We had a competition at our golf club, and on the 6th hole, one of the women I was playing with realized that she had left a club behind on the 4th hole. We moved to the side, to call people through if needed, and the woman went back to the 4th to retrieve her club.
Afterwards, another competitor told us that this was illegal; that during a competition you cannot go back to retrieve a club left behind. Is this correct? We asked this woman, what if it had been a competitor’s putter? Would you therefore be unable to putt and have to drop out of the competition? The woman responded that you do not have to use a putter on the green, but could use another club. I have never heard of this, and hope you can set us straight!
Thanks very much.
Your Irish fan, Lulu
Returning to retrieve a golf club is not an “illegal” activity, but the player may be subject to penalty under Rule 6-7 for “undue delay.”
Your group’s considerate decision to allow the player to return to retrieve her club and permit the following group to play through is a reasonable way to handle the problem in casual play or weekly league play. I would even go so far as to say it would be acceptable in a club competition among good friends. Things can get a little sticky, however, in a serious competition. A player is subject to a two-stroke penalty (loss of hole in match play) if her trip to retrieve her club delays play [Decision 6-7/1].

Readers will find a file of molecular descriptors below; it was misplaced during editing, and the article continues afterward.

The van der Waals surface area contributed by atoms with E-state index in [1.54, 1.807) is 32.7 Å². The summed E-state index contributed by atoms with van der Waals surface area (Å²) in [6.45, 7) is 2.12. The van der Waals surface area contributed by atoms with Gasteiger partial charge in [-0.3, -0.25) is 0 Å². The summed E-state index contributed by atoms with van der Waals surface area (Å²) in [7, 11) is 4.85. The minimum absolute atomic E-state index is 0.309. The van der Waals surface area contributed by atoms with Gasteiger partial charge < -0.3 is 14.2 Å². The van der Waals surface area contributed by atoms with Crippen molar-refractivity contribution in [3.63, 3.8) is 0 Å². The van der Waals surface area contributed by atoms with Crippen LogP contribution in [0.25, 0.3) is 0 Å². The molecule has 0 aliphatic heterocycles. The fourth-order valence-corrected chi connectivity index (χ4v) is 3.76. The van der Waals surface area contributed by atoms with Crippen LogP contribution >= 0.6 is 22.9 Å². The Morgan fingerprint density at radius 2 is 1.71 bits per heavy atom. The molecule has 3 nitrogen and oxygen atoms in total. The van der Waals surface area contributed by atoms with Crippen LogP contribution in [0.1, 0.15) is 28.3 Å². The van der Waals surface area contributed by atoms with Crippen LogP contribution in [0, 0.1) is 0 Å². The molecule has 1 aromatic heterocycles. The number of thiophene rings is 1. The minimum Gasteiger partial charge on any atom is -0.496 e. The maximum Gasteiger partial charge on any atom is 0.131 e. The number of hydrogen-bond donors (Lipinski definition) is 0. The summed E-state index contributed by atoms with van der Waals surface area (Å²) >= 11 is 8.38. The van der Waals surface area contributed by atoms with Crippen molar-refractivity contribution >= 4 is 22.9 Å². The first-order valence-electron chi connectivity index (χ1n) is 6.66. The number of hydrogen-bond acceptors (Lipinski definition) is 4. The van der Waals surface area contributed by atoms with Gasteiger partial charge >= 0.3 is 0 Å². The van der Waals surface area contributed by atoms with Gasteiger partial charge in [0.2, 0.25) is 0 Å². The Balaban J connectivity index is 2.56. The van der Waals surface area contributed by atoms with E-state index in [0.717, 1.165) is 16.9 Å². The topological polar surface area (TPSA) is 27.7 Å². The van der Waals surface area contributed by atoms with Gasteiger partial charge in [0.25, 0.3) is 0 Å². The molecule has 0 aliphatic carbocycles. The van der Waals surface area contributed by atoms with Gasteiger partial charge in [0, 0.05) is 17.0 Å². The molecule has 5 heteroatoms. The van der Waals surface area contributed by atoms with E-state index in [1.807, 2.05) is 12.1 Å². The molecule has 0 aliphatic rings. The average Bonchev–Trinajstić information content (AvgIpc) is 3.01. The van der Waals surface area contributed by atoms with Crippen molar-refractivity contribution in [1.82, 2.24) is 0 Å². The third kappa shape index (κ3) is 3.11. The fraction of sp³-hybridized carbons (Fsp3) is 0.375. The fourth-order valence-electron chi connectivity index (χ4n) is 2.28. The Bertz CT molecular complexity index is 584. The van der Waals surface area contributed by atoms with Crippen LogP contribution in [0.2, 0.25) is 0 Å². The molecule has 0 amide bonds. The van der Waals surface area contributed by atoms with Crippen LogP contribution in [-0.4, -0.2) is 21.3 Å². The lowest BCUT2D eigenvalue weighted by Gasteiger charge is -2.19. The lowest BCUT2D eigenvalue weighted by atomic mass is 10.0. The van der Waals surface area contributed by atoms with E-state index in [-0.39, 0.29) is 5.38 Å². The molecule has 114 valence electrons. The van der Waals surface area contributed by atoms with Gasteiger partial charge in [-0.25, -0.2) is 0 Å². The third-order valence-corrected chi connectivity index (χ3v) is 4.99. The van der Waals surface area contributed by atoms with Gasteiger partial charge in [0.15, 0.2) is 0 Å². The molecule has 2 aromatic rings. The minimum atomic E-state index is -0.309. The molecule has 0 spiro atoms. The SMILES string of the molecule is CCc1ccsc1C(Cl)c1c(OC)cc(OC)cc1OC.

If the player were riding in a golf cart, I doubt very much a return drive to pick up a club would cause any meaningful delay, and I see no problem with her doing so. If she were walking, then I for one would not want to stand around and wait for her to walk the entire length of a golf hole and back, and this should not be permitted in a tournament.
Why not hail a marshal or a ranger to retrieve the club? If neither is in the vicinity, why not place a call to the pro shop to ask if someone can help out?
The penalty for “undue delay” is rarely enforced in any but the most serious of competitions. However, pace of play should always be a primary consideration on the golf course in all forms of play.
Let’s consider your concern about a player having to continue a round without a putter. I can think of three situations where this might happen:
1. A player forgets her club on a previous hole, and it is inconvenient for her to retrieve it (pace of play regulations or a player is on foot).
2. A player’s putter is damaged through normal use (perhaps the head falls off the shaft). Provided it does not unduly delay play, this player would be permitted to have the club repaired or replace it.
3. A player breaks her putter in anger. This player would not be permitted to replace or repair the club.
I have seen players use anything from a driver to a wedge to handle the putting chores when they find themselves sans putter. There is no rule that requires a player to use a putter on a green.
Note that a player is never permitted to borrow a putter (or any club, for that matter) from another player playing on the course.
Copyright © 2010 Linda Miller. All rights reserved.